Support lung cancer patients
#BreatheAir

Show your support

 

The facts are startling

Lung Cancer is New Zealand’s biggest cancer killer,1 with over 30 people dying of it each week.1

In 2017, about 2,200 New Zealanders were diagnosed with lung cancer.1

There are some significant health inequities that exist in New Zealand.2 Māori have the highest number of new lung cancer diagnoses each year compared with non-Māori/Non-Pacific.2

Māori women are nearly four times more likely to die from lung cancer compared to non-Māori women - and Māori men are nearly three times more likely than Non-Māori men.3

About lung cancer

Lung cancer is often diagnosed late, as most lung cancers do not cause any symptoms until they have spread.4

Lung cancer survival is much higher if cancer is detected at an early stage, one-year survival is 87.3% for early (stage 1) disease but is only 18.7% for late (stage 4).2,5

The most common symptoms of lung cancer are:4

  • A cough that doesn’t go away or gets worse,
  • coughing up blood or rust-coloured phlegm,
  • chest pain that is often worse with deep breathing, coughing or laughing,
  • hoarseness,
  • A cough that doesn’t go away or gets worse,
  • coughing up blood or rustcoloured phlegm,
  • chest pain that is often worse with deep breathing, coughing or laughing,
  • hoarseness,
  • unexplained weight loss,
  • unexplained weight loss,
  • loss of appetite,
  • shortness of breath,
  • tiredness or weakness,
  • bronchitis or pneumonia that doesn’t go away or keeps coming back,
  • new onset of wheezing.
  • loss of appetite,
  • shortness of breath,
  • tiredness or weakness,
  • bronchitis or pneumonia that doesn’t go away or keeps coming back,
  • new onset of wheezing.4
 
Lung Cancer

It is important that you talk to your doctor when you first notice any of these symptoms or if you are concerned about any of them.

 

What is MSD wanting to achieve?

MSD believes lung cancer in NZ needs investment at many levels, these include:

  • campaigns to raise the awareness of signs and symptoms for early detection
  • screening of high‒risk individuals or populations
  • improved diagnostic testing
  • access to more funded treatments.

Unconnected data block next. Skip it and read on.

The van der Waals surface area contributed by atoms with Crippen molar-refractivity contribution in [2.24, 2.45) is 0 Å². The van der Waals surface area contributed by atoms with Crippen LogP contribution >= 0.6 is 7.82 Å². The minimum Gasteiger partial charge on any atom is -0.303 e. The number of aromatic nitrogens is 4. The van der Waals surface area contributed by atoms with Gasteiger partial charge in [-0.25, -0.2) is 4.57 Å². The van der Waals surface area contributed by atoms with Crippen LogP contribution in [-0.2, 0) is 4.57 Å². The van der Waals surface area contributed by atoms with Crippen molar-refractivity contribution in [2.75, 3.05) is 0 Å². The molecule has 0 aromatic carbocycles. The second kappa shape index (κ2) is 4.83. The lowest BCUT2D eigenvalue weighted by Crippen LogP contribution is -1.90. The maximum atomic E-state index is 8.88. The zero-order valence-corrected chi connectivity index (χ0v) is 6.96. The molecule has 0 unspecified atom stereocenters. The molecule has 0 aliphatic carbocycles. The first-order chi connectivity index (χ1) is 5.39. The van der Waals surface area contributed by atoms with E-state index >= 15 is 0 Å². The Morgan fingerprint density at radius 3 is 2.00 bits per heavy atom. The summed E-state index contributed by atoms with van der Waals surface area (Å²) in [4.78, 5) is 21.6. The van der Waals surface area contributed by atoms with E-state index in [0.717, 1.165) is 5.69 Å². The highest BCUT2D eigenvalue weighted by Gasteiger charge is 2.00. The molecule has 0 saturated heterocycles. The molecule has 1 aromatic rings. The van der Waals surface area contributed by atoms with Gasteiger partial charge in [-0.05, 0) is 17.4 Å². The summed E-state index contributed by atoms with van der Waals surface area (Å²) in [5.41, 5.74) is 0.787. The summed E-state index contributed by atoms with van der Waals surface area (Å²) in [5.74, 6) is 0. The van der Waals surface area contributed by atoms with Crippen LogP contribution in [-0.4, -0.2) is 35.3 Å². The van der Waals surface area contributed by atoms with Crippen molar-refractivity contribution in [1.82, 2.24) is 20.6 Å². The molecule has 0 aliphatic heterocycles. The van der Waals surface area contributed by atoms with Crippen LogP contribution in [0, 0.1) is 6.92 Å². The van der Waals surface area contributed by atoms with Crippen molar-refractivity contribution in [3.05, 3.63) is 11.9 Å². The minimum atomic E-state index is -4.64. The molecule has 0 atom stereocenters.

Through investments, New Zealand have seen improvements in cancer outcomes. These improvements may have been attributable to reductions in smoking rates by improved tobacco control, better diagnostics, more timely diagnosis and more standardised treatment approaches.2 However, we think more can be done.

MSD want to raise awareness of the impact of lung cancer in New Zealand. To help support change and to advocate for increased funding to help lung cancer patients get access to more funded lung cancer treatments.

More funded lung cancer treatments

Help us #BreatheAir into more funded lung cancer treatments

Here are some things you can do today - some are quick and easy, and some require a bit more effort. Whatever you decide to do we really appreciate it! Thank you.

Write to: Your MP or The Minister of Health

Tell them how you feel

Get started here

 

Help the good work the Lung Foundation do to

Support patients with lung Cancer

Find out more

Tie a balloon to your letterbox -

Snap it, share it, tag it #breatheair

Start sharing


Please discuss the information on this website with a healthcare professional and it does not replace their advice.

References: 1. Ministry of Health. 2020. Cancer: Historical summary 1948-2017. Available at: www.health.govt.nz/publication/cancer-historical-summary-1948-2017. Accessed on: 17 Sep 2020. 2. Ministry of Health. 2019. New Zealand Cancer Action Plan 2019-2029 - Te Mahere mō te Mate Pukupuku o Aotearoa 2019-2029. Revised January 2020 Wellington: Ministry of Health. 3. Gurney et al The most commonly diagnosed and most common causes of cancer deaths for Maori New Zealanders NZMJ 2020;133(1521):77-96. 4. American Cancer Society. Signs and Symptoms of Lung Cancer. Available at: www.cancer.org/cancer/lung-cancer/detection-diagnosis-staging/signs-symptoms.html. Accessed on: 17 Sept 2020. 5. Hawkes N. Cancer survival data emphasise importance of early diagnosis. BMJ 2019;364:l408

 

TAPS NA12423 First issued Oct 2020. INSIGHT 10366. NZ-NON-00078

Merck Sharp & Dohme (New Zealand) Limited. Level 3, 123 Carlton Gore Road, Newmarket, Auckland.

Copyright © 2020 Merck Sharp & Dohme Corp., a subsidiary of Merck & Co., Inc., Kenilworth, NJ, USA. All rights reserved.